Shui On in need of cash after IPO hitch
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Developer's move fails to dent investor interest in mainland property stocks
Shui On Land is expected to face short-term financing pressure following its decision this week to shelve a $7.9 billion initial public offering as it seeks a way to cover the $4 billion yuan relocation costs at a project in Shanghai.
The company, which has projects in Shanghai, Hangzhou, Wuhan and Chongqing, announced the decision to postpone the share sale on Wednesday due to deteriorating market conditions.
However, it said in a statement that it would be looking for an opportunity to relaunch the offering.
Shui On was offering 1.05 billion shares at between $5.60 and $7.55 each. On Sunday, it said the international tranche - 90 per cent of the deal - had been covered. But bankers said orders had been put in at the low end of the price range.
Analysts and fund managers said Shui On was in immediate need of cash to resettle existing residents at the mixed-use Taipingqiao project in Shanghai and that the postponement of its share sale would put the company under funding pressure.
'It is certainly under pressure since the company needs the money to relocate residents. It requires cash and no financing is allowed,' said an analyst.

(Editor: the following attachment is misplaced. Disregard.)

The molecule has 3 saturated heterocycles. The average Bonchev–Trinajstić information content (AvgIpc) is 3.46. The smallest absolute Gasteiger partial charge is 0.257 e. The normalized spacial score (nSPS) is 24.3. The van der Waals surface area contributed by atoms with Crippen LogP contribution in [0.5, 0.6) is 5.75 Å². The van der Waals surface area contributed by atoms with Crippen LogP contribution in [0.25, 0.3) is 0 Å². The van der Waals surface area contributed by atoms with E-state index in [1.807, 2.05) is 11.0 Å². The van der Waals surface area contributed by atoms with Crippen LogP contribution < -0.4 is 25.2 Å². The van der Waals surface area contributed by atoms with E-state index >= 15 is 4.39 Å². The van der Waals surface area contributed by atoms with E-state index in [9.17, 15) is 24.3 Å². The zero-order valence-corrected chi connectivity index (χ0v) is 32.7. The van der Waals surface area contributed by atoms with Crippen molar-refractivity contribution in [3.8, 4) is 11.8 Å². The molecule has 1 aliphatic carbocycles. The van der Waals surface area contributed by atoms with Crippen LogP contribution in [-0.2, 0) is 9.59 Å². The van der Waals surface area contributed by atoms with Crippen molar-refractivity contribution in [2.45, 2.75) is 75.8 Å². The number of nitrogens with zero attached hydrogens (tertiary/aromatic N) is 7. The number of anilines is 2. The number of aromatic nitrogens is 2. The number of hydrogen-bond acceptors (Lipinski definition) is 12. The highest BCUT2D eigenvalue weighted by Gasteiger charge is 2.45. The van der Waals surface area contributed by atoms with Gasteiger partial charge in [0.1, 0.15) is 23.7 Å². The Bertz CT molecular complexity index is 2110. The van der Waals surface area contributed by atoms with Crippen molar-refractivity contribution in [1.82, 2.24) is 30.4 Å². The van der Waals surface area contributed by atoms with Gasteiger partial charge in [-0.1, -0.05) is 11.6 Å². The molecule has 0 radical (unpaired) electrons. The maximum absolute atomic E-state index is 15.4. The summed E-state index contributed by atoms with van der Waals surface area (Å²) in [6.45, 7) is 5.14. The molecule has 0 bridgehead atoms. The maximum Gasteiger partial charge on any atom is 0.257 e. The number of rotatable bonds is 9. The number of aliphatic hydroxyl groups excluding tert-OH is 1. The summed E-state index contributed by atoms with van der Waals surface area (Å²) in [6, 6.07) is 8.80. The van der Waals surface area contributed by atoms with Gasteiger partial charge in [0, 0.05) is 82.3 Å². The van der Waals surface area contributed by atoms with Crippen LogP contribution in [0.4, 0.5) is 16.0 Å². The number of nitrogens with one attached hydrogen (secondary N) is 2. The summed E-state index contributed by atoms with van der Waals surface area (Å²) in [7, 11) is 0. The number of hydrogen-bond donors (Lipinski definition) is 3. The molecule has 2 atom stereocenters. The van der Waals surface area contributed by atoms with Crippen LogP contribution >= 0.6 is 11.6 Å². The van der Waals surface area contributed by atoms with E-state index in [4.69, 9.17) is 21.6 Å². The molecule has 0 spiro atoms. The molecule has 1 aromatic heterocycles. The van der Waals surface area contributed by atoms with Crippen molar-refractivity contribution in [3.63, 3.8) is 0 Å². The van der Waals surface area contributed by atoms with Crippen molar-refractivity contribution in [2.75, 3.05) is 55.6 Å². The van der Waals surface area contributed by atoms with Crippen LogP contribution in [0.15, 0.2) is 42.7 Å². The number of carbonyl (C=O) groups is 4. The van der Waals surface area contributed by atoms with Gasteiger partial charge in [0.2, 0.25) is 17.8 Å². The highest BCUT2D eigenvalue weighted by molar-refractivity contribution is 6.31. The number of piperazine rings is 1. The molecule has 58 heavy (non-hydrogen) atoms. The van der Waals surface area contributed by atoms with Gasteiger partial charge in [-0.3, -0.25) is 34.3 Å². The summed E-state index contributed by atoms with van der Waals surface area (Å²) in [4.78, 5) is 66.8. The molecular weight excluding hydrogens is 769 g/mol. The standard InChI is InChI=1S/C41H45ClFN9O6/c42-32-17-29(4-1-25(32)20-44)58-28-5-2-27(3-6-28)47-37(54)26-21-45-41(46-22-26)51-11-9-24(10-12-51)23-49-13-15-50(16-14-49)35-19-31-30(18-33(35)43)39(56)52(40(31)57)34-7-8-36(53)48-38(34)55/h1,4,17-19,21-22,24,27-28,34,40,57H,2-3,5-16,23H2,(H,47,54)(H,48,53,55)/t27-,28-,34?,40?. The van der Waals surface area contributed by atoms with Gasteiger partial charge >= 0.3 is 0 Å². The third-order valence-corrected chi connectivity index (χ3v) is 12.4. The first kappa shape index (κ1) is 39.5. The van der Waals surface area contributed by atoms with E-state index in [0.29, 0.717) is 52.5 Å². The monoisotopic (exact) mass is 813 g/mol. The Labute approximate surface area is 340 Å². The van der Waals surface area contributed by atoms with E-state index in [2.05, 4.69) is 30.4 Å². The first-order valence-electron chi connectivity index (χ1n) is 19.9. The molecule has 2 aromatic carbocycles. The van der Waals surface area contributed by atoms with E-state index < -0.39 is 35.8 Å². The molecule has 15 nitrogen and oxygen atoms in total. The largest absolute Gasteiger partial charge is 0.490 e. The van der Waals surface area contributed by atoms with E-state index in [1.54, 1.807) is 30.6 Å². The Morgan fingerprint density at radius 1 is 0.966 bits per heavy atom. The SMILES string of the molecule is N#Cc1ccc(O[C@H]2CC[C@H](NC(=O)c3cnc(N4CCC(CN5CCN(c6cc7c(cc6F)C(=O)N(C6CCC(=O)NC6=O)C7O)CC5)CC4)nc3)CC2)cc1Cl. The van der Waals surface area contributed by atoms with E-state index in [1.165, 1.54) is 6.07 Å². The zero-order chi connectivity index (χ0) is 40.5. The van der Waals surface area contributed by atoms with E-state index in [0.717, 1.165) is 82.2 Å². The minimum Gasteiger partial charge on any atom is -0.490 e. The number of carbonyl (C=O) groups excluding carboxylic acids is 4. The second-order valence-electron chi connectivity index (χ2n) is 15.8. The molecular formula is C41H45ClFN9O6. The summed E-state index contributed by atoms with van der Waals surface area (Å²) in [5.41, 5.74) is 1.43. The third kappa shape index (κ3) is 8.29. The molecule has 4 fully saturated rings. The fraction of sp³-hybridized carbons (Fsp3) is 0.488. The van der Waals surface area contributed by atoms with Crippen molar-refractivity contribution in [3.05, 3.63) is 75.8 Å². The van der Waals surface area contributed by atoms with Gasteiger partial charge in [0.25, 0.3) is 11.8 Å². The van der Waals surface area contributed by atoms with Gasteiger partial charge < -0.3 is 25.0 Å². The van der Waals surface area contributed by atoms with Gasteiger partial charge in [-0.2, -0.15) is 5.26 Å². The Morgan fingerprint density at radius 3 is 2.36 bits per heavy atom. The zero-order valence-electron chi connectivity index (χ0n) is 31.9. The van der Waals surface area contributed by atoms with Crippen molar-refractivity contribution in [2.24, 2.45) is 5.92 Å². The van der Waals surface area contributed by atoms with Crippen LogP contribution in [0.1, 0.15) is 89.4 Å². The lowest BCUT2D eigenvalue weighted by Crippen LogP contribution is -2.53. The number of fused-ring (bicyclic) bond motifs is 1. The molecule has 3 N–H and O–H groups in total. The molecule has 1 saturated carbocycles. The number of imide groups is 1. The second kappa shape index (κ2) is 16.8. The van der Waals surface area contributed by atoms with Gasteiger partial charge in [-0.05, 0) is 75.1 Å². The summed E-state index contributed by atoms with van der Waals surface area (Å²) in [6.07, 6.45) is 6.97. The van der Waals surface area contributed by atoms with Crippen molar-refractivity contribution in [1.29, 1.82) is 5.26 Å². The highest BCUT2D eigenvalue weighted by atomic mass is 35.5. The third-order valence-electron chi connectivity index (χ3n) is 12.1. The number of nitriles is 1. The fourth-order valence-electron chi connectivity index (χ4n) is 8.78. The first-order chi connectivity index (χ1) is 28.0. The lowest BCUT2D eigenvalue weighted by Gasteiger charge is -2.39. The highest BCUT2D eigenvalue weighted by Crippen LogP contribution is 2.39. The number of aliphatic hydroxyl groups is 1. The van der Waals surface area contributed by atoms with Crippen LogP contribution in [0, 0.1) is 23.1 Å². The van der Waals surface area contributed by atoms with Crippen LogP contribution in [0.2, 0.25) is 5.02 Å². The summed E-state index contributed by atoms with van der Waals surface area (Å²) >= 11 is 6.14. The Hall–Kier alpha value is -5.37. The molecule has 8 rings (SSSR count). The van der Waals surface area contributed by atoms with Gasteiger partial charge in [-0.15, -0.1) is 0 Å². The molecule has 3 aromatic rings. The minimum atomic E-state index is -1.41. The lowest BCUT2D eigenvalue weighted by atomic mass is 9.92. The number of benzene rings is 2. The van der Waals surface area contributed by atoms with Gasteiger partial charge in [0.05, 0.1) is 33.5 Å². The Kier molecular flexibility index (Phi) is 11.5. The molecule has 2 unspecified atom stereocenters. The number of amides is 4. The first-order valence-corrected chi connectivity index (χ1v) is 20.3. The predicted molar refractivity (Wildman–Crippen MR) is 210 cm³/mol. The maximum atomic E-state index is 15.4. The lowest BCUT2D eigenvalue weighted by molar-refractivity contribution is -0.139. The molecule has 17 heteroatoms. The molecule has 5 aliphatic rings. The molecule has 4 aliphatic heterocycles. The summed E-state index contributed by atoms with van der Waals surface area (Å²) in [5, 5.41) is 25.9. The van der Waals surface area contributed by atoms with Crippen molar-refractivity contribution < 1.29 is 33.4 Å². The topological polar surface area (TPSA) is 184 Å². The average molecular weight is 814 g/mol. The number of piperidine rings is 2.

Chairman Vincent Lo Hong-sui earlier said that the company needed capital expenditure of 3.5 billion to four billion yuan to relocate residents of the project.
The Taipingqiao project is a huge mixed-use development with a gross floor area of more than one million square metres in the Luwan district that includes the popular Xintiandi commercial project.
Mr Lo yesterday said in the announcement that Shui On had sufficient resources for its immediate needs and ongoing business development.
'All projects will proceed as planned,' he said.
UBS analyst Eric Wong said investors were concerned that the high concentration of Shui On's projects would increase investment risks.
'Shimao Property [a mainland developer seeking a listing in Hong Kong] has more than 10 projects being developed in China compared with four by Shui On,' he said, adding that the risk to the company would be lower.
Meanwhile, investors' appetite for mainland property stocks has not been dented by Shui On's aborted float with shares of Hopson Development Holdings rising as much as 18 per cent yesterday.
Shares of Hopson, which claims to be the mainland's largest property developer as measured by size of land bank, at one point hit an intraday high of $17.50 before closing at $15.65, up 6.1 per cent from Wednesday.
Guangzhou R&F Properties rebounded 3.71 per cent to close at $33.50, Hon Kwok Land Investment rose 3.47 per cent to $2.975 and Agile Property Holdings stock climbed 2.42 per cent to $4.225.
In bid to curb China's overheated property market, the Ministry of Land and Resources this month slapped a ban on land approvals for the development of villas and low-density luxury housing.